7. A preliminary issue which arises is whether the Trial Chamber has jurisdiction to deal with the Motion. Neither Rule 6925 nor Rule 75(D)26 expressly gives to the Trial Chamber jurisdiction to deal with the Motion. These Rules concern protective measures in respect of victims and witnesses issued by a Chamber; they do not concern non-disclosure orders issued by a confirming judge pursuant to Rule 53 in respect of supporting material, which may include witness and victim statements. On its face, Rule 53 does not expressly authorise this Trial Chamber to deal with such orders issued by a confirming judge with a view to varying or rescinding them.

    8. However, common sense dictates that, upon its assignment to a Trial Chamber, the whole of the case, including the supporting material originally put before the confirming judge, comes under its authority. Rule 66 and the practice relating thereto evidence this.27 For example , in disputes relating to the confidentiality of supporting material – in particular , in relation to the redaction of the material in part or in whole – to be disclosed by the prosecution pursuant to Rule 66(A)(i), it has never been suggested that the Trial Chamber has no jurisdiction to deal with that material because the non-disclosure order had originally been made by the confirming judge. To hold that the original confirming judge has or ought to have exclusive power to deal with confidentiality matters relating to supporting materials even after the assignment of the case to a Trial Chamber would lead to an absurd result which would hinder the effective administration of justice. In addition, Rule 53(C), in providing that a Trial Chamber may also deal with non-disclosure matters relating to supporting material, recognises the necessary jurisdiction of an assigned Trial Chamber to deal with non-disclosure matters originally dealt with by a confirming judge.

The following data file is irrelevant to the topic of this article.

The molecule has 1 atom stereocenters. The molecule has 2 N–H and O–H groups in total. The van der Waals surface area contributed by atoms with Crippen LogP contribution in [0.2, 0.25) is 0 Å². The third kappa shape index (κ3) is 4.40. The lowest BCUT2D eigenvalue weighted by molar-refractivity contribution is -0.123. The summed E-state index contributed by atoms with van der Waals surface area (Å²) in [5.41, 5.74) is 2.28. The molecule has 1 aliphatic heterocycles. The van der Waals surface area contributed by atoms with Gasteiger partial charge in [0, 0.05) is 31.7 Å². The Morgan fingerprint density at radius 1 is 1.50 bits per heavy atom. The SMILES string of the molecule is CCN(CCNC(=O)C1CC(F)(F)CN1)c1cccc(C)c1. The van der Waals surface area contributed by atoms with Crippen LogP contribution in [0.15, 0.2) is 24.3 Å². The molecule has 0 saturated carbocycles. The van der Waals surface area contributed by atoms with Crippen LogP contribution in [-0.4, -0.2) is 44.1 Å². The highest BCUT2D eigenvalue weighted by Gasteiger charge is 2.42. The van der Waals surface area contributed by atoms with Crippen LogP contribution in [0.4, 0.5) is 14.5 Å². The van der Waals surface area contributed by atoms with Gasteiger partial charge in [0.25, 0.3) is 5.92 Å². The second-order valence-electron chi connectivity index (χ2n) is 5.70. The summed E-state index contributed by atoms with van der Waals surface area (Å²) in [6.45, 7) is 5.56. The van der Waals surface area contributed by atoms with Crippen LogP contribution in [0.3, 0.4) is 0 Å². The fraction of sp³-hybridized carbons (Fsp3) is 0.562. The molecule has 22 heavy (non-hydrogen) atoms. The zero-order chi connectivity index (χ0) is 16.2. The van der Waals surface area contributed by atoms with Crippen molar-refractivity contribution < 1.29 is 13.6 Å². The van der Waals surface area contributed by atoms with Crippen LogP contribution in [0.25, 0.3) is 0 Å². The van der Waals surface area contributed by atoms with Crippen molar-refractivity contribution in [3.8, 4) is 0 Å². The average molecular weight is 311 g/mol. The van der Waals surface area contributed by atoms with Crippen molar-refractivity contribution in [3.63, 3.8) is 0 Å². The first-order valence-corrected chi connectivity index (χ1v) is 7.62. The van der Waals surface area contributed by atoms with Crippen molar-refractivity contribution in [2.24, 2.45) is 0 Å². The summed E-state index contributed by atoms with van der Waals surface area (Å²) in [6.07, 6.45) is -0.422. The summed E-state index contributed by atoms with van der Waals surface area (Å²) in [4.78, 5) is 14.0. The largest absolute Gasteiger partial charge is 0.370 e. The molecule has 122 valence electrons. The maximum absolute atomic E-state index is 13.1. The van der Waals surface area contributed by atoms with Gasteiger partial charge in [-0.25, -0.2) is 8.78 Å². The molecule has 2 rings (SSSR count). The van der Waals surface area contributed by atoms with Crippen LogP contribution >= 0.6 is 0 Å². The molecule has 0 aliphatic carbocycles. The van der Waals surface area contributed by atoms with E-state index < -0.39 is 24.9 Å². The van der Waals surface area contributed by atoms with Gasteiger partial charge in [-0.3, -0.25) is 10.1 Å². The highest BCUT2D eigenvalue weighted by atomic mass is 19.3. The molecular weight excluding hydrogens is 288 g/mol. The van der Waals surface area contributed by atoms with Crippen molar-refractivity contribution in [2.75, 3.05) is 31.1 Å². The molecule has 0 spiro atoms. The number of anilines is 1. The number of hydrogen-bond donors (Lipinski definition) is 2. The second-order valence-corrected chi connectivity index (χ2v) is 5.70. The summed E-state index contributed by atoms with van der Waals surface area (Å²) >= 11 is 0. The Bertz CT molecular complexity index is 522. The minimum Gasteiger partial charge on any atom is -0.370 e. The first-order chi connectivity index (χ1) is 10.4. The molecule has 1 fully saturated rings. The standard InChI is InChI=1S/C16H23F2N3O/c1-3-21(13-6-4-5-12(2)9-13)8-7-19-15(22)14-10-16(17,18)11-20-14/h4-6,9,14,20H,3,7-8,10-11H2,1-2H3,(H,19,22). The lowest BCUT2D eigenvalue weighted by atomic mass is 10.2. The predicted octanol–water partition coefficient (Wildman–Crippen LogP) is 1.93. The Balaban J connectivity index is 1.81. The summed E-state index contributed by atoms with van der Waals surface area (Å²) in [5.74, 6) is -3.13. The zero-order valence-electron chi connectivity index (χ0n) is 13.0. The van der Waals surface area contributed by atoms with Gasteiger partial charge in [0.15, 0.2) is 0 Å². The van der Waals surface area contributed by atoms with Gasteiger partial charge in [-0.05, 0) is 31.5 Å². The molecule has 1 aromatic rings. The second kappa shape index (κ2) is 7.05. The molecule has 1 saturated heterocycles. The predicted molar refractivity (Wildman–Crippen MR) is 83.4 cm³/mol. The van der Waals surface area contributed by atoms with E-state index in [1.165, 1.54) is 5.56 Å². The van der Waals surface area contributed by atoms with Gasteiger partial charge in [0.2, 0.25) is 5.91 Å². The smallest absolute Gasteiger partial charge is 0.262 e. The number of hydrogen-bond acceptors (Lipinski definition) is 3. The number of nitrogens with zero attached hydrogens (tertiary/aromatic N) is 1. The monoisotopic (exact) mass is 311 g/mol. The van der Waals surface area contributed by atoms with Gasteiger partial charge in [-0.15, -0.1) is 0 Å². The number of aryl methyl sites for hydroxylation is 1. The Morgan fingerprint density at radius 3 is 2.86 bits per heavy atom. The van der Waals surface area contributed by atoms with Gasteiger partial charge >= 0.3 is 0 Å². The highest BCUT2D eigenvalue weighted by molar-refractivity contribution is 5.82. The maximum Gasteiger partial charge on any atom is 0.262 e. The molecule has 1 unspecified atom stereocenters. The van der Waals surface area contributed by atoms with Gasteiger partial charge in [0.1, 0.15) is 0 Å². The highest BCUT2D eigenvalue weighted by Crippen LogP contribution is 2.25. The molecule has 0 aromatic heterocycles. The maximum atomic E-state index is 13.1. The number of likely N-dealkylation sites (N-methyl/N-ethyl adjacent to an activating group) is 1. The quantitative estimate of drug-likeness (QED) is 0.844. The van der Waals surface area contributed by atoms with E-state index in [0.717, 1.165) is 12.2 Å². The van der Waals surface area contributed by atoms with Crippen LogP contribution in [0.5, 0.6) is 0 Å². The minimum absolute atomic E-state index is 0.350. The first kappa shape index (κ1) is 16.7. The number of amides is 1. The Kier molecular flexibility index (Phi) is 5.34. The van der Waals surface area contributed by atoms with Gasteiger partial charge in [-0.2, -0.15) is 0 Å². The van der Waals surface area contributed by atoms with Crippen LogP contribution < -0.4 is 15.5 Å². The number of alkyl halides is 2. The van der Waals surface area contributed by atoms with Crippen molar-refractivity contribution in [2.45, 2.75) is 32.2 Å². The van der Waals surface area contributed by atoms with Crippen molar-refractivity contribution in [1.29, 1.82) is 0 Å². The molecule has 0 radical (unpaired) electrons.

3. Discussion